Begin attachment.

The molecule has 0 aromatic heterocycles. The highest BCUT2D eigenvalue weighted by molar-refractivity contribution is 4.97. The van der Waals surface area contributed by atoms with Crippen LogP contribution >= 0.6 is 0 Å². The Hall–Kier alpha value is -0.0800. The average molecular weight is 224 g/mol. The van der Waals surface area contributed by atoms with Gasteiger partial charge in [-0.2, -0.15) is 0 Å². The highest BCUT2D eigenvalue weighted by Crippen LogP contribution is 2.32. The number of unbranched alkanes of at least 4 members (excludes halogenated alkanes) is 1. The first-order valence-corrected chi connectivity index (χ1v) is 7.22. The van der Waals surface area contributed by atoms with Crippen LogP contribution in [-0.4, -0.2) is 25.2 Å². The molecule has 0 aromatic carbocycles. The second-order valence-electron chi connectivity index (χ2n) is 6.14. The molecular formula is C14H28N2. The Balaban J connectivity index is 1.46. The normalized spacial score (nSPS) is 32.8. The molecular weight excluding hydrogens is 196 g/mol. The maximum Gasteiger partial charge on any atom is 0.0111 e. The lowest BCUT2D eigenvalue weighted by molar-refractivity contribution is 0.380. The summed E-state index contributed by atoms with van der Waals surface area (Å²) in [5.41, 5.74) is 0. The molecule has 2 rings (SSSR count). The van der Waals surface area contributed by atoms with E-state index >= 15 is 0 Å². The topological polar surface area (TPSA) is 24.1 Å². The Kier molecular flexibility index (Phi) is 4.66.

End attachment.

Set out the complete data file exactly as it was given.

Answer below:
The molecule has 0 aromatic heterocycles. The highest BCUT2D eigenvalue weighted by molar-refractivity contribution is 4.97. The van der Waals surface area contributed by atoms with Crippen LogP contribution >= 0.6 is 0 Å². The Hall–Kier alpha value is -0.0800. The average molecular weight is 224 g/mol. The van der Waals surface area contributed by atoms with Gasteiger partial charge in [-0.2, -0.15) is 0 Å². The highest BCUT2D eigenvalue weighted by Crippen LogP contribution is 2.32. The number of unbranched alkanes of at least 4 members (excludes halogenated alkanes) is 1. The first-order valence-corrected chi connectivity index (χ1v) is 7.22. The van der Waals surface area contributed by atoms with Crippen LogP contribution in [-0.4, -0.2) is 25.2 Å². The molecule has 0 aromatic carbocycles. The second-order valence-electron chi connectivity index (χ2n) is 6.14. The molecular formula is C14H28N2. The Balaban J connectivity index is 1.46. The normalized spacial score (nSPS) is 32.8. The molecular weight excluding hydrogens is 196 g/mol. The maximum Gasteiger partial charge on any atom is 0.0111 e. The lowest BCUT2D eigenvalue weighted by molar-refractivity contribution is 0.380. The summed E-state index contributed by atoms with van der Waals surface area (Å²) in [5.41, 5.74) is 0. The molecule has 2 rings (SSSR count). The van der Waals surface area contributed by atoms with E-state index >= 15 is 0 Å². The topological polar surface area (TPSA) is 24.1 Å². The Kier molecular flexibility index (Phi) is 4.66.